But in the hands of Christopher Bannow, Jud is something very different. Soft-spoken, intense, almost shy but with a threat behind him, this Jud isn't a sexy bad boy of the romance novel, Twilight movie kind you normally see. This Jud... I'm just gonna say it... this Jud is an incel. While most productions play his shed hideout, full of pornography, as a sensitive loner who isn't as in denial about his sexual needs as the buttoned-up townsfolk, here it's played not as testosterone and machismo and more like the thousands of young men shut up in their rooms with an endless string of Pornhub clips and violent fantasies slowly curdling them. It works more than it doesn't; Bannow's performance is nuanced, frightening and real. The trouble is that it is sometimes at odds with the way other characters talk about Jud: Laurey's monologue about how she fears Jud because he makes her feel physical urges, when given Hutchings's delivery and Bannow's performance, can only be interpreted as Laurey having an unapologetic rape fantasy about Jud molesting her.

Outside the main trio, the characters are mostly broader and more comic, though the performances here are still not what you'd expect. Actress and activist Sis rips into Ado Annie's songs and comic scenes with a righteous fury, nearly bringing the balcony down with her huge voice and presence on "I Cain't Say No." Hennessy Winkler delivers the most conventional, traditionally Oklahoma! performance in the lot, though in his skimpy, all-tattoos-all-the-time outfits he looks more like a parody of a hipster than a rootin-tootin bronco-buster.

Now here's the kicker: have you ever seen an Oklahoma! where Ali Hakim was possibly the best part? Benj Mirman sometimes feels like he's in a different play than everyone else. And he should; he's playing the outsider. But Ali Hakim has never quite been integrated seamlessly into most productions of the show, probably because the joke is either on him, or on the rest of the town. Most interpretations of Ali hinge on him being extremely borscht-belt Jewish, and since a Jew would be presumably less than welcome in those close-knit rural territory days, he styles himself as an "exotic" Persian but performs his dialogue and business with a heavy dose of New York Yiddish seasoning. That was probably funny, and not in the worst of tastes, in the 1940s. But it doesn't really play today without being either hackneyed ethnic humor, or just plain racist. Instead, Mirman and Fish have rejiggered the role to keep that same "not quite what he's assumed to be" character type without the Catskills baggage. Instead of a thinly-closeted Jew in the Wild West, Mirman plays Ali Hakim as an implicitly queer urbanite at odds with the alt-country world around him. He's a little bit fey, a little bit swish, but he isn't a caricature. His seduction of Ado Annie is played like a man who loves to flirt and is terrified when he's taken seriously. The throwaway joke at the end of the show, "Do you wanna marry Will too?" comes across more as good-natured teasing, and less like the thick-headed hillbilly humor it's often used for. The new interpretation (like Jud as well), doesn't always work, but it works more often than it doesn't, and is the closest I've ever come to seeing an Ali Hakim that implicitly works.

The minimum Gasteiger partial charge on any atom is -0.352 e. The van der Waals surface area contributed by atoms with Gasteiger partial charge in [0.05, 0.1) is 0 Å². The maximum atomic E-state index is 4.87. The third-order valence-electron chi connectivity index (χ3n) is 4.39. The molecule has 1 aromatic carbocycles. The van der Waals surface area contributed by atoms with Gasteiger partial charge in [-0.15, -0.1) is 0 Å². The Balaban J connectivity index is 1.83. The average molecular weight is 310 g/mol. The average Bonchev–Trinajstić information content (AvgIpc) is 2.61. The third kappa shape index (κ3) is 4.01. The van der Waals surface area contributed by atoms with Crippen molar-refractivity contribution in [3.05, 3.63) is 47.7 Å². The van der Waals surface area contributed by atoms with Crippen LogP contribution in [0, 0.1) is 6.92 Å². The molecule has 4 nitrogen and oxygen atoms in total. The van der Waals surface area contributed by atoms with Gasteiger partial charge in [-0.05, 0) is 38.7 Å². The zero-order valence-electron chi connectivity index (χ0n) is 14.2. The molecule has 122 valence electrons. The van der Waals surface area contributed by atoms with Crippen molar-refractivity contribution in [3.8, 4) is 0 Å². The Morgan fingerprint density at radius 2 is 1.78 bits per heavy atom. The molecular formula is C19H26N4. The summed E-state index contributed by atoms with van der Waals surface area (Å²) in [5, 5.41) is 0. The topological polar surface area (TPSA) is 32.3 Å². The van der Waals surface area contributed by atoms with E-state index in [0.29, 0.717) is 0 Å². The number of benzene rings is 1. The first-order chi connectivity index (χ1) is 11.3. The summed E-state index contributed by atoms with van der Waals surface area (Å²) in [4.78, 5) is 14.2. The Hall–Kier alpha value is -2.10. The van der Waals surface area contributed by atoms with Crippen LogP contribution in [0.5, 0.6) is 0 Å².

There's a lot that can be said about how this show or this production represents the rural culture as violent, conservative, insular, bigoted or even fascistic. And it's certainly implied: but there's ambiguity, like there will always be when a new interpretation is retrofitted onto old material. Is Jud the monster that he is (and this production makes it clear that he is) on his own, or because of macho men like Curly bullying the softer, gentler specimens? What happens when we take the law into our own hands... or when the law allows us to take our own justice? It's all so truly, terribly topical, but I won't pontificate on that. See the show. Sit through both acts even if your purist heart rebels against it. And THEN rave about it, or complain about it. But this will be one that you'll brag about seeing for years.